Victims of Clergy Abuse Wrestle with Faith, Past The sex-abuse scandal that rocked the Catholic Church in 2002 first gained attention in Boston, but new victims have emerged around the country. Some seek solace through the courts; others, in mending broken ties to the church.

Victims of Clergy Abuse Wrestle with Faith, Past

Victims of Clergy Abuse Wrestle with Faith, Past

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Christy Miller was abused by a priest when she was in high school in the 1980s. In 2003, she sued the archdiocese of Cincinnati and started a support group for victims of clergy sex abuse. The suit was dismissed because the statute of limitations had expired. Despite that, she says she's found strength in speaking out. Evie Stone, NPR hide caption

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Evie Stone, NPR

The sex-abuse scandal that rocked the Catholic Church in January 2002 first gained attention in Boston – a city that, for many, is the symbolic center of American Catholicism. But new victims soon emerged in other parts of the country. Now, five years later, many of these people are still speaking out.

Finding Strength in Coming Forward

"I battled the largest institution in the world," says Christy Miller, a fiery red-headed mother of two in Cincinnati, Ohio. "And I'm OK. I survived. I'm better and I'm stronger."

I sat down with Miller in the kitchen of her home in an upscale suburb of Cincinnati. She showed me handwritten letters from the priest who abused her when she was in high school in the 1980s. She taped the notes onto yellow poster board that she's used in press conferences and courtrooms. Some of the earlier letters are addressed to "Christy, Student," signed from "Father Tom, Teacher."

Later, as the abuse became physical, the language changed. Miller points out notes signed "Love, Father Tom," or just "Love, Tom." Miller didn't come to terms with her abuse until she was married with children. She didn't go public until she saw things unravel in Boston.

"At that point, I began to feel knowledge is power," she says. "When I first started dealing with this, I read everything I could get my hands on. Everything. I read every book, every news article; I would search the Web for hours and hours."

In 2003, she sued the archdiocese of Cincinnati and started a support group. Miller was part of a case that went all the way to the Ohio Supreme Court, but was dismissed because the statute of limitations had expired. Miller then led an effort to change the law and suspend the statute, but that failed, too.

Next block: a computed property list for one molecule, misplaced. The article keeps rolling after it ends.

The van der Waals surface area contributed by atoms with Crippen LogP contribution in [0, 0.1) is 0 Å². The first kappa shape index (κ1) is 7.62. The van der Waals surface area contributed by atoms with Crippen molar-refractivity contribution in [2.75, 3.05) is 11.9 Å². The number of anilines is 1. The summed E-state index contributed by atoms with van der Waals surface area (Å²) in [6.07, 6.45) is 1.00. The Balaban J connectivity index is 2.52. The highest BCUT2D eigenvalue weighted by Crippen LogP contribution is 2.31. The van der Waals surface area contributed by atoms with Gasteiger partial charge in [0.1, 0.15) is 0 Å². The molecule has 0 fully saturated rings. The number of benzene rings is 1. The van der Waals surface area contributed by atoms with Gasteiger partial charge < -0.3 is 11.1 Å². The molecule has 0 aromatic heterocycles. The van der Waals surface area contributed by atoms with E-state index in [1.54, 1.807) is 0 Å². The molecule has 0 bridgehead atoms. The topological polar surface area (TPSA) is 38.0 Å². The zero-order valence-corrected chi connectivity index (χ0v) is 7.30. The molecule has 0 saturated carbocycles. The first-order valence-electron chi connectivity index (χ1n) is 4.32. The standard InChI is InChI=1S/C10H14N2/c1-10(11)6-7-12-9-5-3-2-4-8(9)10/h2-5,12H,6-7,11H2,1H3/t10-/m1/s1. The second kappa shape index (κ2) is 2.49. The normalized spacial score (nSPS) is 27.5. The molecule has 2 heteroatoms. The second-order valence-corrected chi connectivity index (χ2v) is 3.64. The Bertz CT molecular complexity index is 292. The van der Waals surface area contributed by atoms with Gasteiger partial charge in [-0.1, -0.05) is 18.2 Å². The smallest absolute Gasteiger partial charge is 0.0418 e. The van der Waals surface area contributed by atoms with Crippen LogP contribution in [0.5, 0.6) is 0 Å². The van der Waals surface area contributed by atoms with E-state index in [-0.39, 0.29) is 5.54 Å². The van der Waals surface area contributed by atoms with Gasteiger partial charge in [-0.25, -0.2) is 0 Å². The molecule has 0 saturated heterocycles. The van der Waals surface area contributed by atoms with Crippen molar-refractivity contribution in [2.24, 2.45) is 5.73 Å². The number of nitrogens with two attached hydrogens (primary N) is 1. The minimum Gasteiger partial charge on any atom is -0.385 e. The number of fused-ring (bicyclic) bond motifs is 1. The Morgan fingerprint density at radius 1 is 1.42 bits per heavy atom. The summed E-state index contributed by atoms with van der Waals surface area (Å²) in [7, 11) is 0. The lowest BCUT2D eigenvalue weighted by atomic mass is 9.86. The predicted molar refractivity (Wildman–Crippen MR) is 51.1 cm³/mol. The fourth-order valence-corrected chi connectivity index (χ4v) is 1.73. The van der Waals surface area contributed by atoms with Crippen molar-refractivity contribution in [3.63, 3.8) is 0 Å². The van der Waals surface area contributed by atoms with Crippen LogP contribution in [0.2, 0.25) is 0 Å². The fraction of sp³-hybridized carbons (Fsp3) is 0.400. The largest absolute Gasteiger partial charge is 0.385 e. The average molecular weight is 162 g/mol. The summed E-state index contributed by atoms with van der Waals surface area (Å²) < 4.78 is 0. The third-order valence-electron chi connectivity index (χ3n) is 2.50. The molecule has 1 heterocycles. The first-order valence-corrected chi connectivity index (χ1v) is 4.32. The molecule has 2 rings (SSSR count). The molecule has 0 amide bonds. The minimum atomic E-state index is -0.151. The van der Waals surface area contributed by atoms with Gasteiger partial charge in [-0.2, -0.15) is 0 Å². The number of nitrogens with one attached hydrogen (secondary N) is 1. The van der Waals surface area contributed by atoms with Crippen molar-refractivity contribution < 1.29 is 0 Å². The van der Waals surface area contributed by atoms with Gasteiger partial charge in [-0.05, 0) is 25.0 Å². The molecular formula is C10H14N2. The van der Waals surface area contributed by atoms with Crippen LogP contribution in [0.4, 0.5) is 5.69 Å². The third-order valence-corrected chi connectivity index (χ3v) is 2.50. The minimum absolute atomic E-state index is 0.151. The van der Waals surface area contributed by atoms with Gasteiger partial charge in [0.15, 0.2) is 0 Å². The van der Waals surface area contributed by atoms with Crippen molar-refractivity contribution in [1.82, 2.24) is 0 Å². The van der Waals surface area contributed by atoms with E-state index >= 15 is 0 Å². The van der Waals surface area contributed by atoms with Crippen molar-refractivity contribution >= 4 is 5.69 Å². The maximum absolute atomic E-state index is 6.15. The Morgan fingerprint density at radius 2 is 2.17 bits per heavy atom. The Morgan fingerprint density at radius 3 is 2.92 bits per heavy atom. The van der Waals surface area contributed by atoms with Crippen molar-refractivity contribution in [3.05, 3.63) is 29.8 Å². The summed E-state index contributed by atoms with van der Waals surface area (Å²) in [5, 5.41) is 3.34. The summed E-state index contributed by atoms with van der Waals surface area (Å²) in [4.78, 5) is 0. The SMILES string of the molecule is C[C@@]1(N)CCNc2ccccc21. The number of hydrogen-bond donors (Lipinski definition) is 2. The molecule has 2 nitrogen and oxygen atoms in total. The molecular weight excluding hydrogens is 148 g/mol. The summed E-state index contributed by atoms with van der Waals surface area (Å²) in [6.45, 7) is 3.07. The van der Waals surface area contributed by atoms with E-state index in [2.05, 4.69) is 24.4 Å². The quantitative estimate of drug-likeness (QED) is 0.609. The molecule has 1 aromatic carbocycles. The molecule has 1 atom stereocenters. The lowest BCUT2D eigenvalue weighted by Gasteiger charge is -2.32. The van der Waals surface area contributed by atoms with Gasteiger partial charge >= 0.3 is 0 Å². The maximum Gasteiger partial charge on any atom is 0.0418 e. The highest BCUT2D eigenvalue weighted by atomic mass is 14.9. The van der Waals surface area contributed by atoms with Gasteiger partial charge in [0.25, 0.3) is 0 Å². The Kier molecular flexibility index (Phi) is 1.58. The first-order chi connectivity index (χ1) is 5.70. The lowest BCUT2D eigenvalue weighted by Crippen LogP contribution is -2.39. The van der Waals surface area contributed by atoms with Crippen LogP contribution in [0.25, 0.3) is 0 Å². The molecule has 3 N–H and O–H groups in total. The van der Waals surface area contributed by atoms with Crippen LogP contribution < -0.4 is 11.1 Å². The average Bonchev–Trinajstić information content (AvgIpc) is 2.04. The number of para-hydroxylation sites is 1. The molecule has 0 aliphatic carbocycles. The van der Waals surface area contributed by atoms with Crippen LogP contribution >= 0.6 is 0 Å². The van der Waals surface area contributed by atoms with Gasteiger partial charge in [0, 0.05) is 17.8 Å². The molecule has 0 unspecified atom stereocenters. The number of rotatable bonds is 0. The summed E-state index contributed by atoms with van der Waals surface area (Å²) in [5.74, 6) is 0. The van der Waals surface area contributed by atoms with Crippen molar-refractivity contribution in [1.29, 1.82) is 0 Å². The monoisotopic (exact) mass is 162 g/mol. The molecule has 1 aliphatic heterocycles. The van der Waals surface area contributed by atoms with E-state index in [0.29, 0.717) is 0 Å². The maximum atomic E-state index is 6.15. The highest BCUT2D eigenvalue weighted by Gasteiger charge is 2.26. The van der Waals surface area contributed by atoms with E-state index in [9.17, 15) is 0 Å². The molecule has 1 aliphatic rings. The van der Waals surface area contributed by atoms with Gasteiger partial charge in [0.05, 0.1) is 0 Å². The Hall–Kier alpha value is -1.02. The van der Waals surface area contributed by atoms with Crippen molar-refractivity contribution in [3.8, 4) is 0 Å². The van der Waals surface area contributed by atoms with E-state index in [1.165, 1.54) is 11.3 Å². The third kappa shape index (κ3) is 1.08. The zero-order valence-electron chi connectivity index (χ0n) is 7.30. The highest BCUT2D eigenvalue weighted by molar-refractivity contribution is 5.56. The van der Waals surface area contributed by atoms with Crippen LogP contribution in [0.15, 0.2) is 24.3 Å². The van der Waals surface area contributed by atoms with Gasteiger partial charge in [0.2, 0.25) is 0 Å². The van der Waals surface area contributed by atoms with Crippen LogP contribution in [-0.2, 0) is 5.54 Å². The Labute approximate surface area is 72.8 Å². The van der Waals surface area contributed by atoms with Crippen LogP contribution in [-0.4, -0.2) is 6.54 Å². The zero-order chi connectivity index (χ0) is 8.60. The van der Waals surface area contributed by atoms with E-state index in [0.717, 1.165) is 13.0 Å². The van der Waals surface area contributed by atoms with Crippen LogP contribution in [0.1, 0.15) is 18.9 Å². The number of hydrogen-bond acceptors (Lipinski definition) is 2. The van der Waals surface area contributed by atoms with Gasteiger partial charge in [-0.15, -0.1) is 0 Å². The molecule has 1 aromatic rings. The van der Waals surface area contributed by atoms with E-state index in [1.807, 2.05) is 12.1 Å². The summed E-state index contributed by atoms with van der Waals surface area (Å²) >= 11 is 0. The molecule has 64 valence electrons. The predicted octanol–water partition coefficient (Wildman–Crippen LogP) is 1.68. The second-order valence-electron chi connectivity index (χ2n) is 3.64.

The whole thing was tough on her family. Her daughters had to leave Catholic school because of pressure from other kids and their parents. Despite all this, Miller says she has never looked back. She is no longer a victim, but a survivor.

"I may not have won, but I was brave enough," she says. "I had the courage to say, 'What you're doing is wrong, and I'm not going to let you get away with it anymore.'"

Tethered to Memories of Abuse

Many of the victims I spoke with echo this same kind of defiance. But for others, the last five years have opened more wounds then they've healed.

Chris Luthy, 33, is a husband and a father, a recovering drug addict and a victim of clergy sexual abuse. Just a few months ago, he tried to kill himself.

"I think where I'm at right now is a very scary place," he says anxiously. "And it's not easy. Every day, that abuse just knocks on your door and says, 'How you doing now?' Because you're a really miserable person."

It's the middle of the day, and Luthy is at home in his sparsely furnished apartment just outside Cincinnati. He's in jeans and sneakers, his salt and pepper hair spiked up in a stylishly haphazard kind of way. Luthy picks up a picture of his son, Matthew, off a shelf.

"He's my most perfect thing I've ever done in my life," he says as he runs his finger over the frame.

And while his son helps him look to the future, Luthy remains tethered to memories of the abuse and his abuser.

"We'd sit down at the table to eat dinner for Thanksgiving, and under the table, he'd have his hands probing around your pants and trying to get into your pants," he recalls. "Till this day, I wonder if that's why I don't like holidays."